By: Courtney Isom, Staff Writer
On Tuesday, the community of LSC came together to discuss the issues of racism across the campus.
Things that were discussed during the conversation varied from lack of education and awareness of racism in the community to how people can get educated on why certain things are wrong to say. Members of the community strongly expressed that major changes needed to be made at Lyndon and those changes start with the community specifically.
Professors wondered how many times they have done or said something unintentionally in their classes not realizing who it would affect and students shared their experiences on how they’ve not only educated themselves, but also educated their peers.
Many members expressed that they feel a huge solution to this issue is continued education on racism and and how everyone is affected, especially because Vermont is considered one of the most predominantly white states in the country. Members strongly expressed that the solution starts with people confronting one another. Whether people realize it or not, racism affects everyone.
When I first visited Lyndon in the spring of my senior year, it was a huge culture shock to me… one I was not prepared for. With Lyndon being only 2% African American and 3% Hispanic, I wasn’t sure if Lyndon was for me. Attending Brookline High School, I was used to a predominantly white school, but being a part of the METCO Program still gave me that support and community I needed. I knew I was not going to get that at Lyndon, but that was the reality of it.
However, I still made the decision to attend because of my major, Electronic Journalism Arts. Regardless, I knew that I would make the best of my experience. I learned more things about myself in one semester than I’ve known in my entire life.
When I first met the girls that I now call my friends, they used the N word as a term of endearment for one another. Especially because I was the only African American in my friend group, this angered me and made me more than uncomfortable because I felt like they were being ignorant. The first time I was present when they had done it, I immediately spoke up. My speaking up led to a deeper conversation with my friends that I was more than grateful for.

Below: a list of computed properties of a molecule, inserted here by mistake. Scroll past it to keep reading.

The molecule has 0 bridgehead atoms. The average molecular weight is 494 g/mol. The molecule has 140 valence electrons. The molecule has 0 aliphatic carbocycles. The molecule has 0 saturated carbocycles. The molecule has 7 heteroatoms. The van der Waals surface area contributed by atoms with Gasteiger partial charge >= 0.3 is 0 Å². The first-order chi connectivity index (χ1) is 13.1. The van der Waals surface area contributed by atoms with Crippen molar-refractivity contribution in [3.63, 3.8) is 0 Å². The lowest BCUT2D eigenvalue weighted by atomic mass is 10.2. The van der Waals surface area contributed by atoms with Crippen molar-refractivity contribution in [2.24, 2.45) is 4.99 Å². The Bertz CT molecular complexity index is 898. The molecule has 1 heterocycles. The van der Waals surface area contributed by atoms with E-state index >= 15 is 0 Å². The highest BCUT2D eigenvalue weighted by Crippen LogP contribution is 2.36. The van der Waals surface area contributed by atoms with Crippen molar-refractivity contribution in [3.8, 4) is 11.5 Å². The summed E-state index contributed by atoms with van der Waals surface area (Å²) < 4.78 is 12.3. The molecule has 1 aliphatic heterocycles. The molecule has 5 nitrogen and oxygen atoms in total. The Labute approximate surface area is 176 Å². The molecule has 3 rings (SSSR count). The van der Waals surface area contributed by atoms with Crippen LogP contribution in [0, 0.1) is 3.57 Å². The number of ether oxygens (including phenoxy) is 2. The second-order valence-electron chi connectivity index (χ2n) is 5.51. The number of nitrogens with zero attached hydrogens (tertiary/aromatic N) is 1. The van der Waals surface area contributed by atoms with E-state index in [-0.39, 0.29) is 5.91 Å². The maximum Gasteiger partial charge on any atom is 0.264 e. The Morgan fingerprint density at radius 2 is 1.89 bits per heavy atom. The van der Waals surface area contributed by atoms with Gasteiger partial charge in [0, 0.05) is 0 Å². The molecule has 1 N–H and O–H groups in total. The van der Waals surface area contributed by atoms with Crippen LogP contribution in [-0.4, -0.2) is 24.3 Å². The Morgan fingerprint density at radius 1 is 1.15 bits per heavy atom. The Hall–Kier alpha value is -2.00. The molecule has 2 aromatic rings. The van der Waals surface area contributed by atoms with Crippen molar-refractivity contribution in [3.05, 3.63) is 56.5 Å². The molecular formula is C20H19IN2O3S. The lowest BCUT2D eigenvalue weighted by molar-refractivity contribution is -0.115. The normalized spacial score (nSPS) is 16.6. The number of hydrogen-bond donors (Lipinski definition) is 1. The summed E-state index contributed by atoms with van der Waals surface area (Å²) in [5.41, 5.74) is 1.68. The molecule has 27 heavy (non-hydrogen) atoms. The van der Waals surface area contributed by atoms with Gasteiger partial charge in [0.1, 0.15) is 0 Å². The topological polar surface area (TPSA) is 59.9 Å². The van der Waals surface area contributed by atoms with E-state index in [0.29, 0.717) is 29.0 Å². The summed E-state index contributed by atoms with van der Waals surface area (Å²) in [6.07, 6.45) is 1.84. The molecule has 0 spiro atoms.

I was lucky to have been blessed with a friend group who were more than happy to be educated about my race, culture, white privilege, police brutality, and why words like the N word were not appropriate.
I realized that it was less about ignorance and more about them not being educated. Everyone that I encountered with at Lyndon was mostly definitely not like that. People would say things to me like, “You don’t sound black,” or “You’re gorgeous for a dark skinned girl,” or even asking if they could touch my hair. People would assume that I would be joining the women’s basketball team because they automatically assume that I’m good at basketball or that I even want to play.
Many people didn’t support my decision to attend Lyndon because of it’s lack of diversity. I am one of a couple black women who attend Lyndon and I was most definitely wasn’t prepared for this as much as I thought I was.
However, my experience at Lyndon is one I am grateful for and I wouldn’t change anything. I don’t regret any of the experiences I’ve had, good or bad, because they’ve only made me a stronger woman. With these experiences, I wouldn’t be where I am now.
People always told me that I didn’t belong here and I would forget who I am and where I come from and that being at Lyndon would hold me back from my self journey. I disagree 110%. Attending Lyndon has not only made me a better student, but a better me, a better Courtney. This is the first time in my life where I feel like I not only understand who I am as Courtney, but most importantly, as a black woman.